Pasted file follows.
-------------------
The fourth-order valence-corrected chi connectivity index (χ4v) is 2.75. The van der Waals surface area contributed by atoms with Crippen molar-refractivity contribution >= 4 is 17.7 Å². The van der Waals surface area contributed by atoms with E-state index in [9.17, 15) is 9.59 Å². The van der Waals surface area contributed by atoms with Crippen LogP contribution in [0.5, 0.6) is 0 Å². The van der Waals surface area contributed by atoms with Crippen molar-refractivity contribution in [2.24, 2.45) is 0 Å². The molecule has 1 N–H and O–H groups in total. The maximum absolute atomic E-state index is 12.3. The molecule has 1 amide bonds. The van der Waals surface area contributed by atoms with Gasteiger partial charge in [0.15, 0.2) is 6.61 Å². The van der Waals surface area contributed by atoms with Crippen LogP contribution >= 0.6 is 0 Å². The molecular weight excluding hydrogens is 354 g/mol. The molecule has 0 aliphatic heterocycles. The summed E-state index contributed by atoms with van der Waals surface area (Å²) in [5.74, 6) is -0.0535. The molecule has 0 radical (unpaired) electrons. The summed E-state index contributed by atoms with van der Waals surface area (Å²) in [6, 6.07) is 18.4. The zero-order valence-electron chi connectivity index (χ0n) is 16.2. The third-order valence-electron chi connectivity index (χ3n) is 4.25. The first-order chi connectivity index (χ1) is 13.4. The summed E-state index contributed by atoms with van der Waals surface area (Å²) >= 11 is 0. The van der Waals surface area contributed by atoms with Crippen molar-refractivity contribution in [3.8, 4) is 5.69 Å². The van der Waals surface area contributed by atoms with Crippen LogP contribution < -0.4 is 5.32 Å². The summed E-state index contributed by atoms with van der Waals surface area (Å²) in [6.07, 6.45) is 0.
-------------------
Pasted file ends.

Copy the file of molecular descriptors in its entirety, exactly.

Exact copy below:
The fourth-order valence-corrected chi connectivity index (χ4v) is 2.75. The van der Waals surface area contributed by atoms with Crippen molar-refractivity contribution >= 4 is 17.7 Å². The van der Waals surface area contributed by atoms with E-state index in [9.17, 15) is 9.59 Å². The van der Waals surface area contributed by atoms with Crippen LogP contribution in [0.5, 0.6) is 0 Å². The van der Waals surface area contributed by atoms with Crippen molar-refractivity contribution in [2.24, 2.45) is 0 Å². The molecule has 1 N–H and O–H groups in total. The maximum absolute atomic E-state index is 12.3. The molecule has 1 amide bonds. The van der Waals surface area contributed by atoms with Gasteiger partial charge in [0.15, 0.2) is 6.61 Å². The van der Waals surface area contributed by atoms with Crippen LogP contribution >= 0.6 is 0 Å². The molecular weight excluding hydrogens is 354 g/mol. The molecule has 0 aliphatic heterocycles. The summed E-state index contributed by atoms with van der Waals surface area (Å²) in [5.74, 6) is -0.0535. The molecule has 0 radical (unpaired) electrons. The summed E-state index contributed by atoms with van der Waals surface area (Å²) in [6, 6.07) is 18.4. The zero-order valence-electron chi connectivity index (χ0n) is 16.2. The third-order valence-electron chi connectivity index (χ3n) is 4.25. The first-order chi connectivity index (χ1) is 13.4. The summed E-state index contributed by atoms with van der Waals surface area (Å²) >= 11 is 0. The van der Waals surface area contributed by atoms with Crippen molar-refractivity contribution in [3.8, 4) is 5.69 Å². The van der Waals surface area contributed by atoms with Crippen LogP contribution < -0.4 is 5.32 Å². The summed E-state index contributed by atoms with van der Waals surface area (Å²) in [6.07, 6.45) is 0.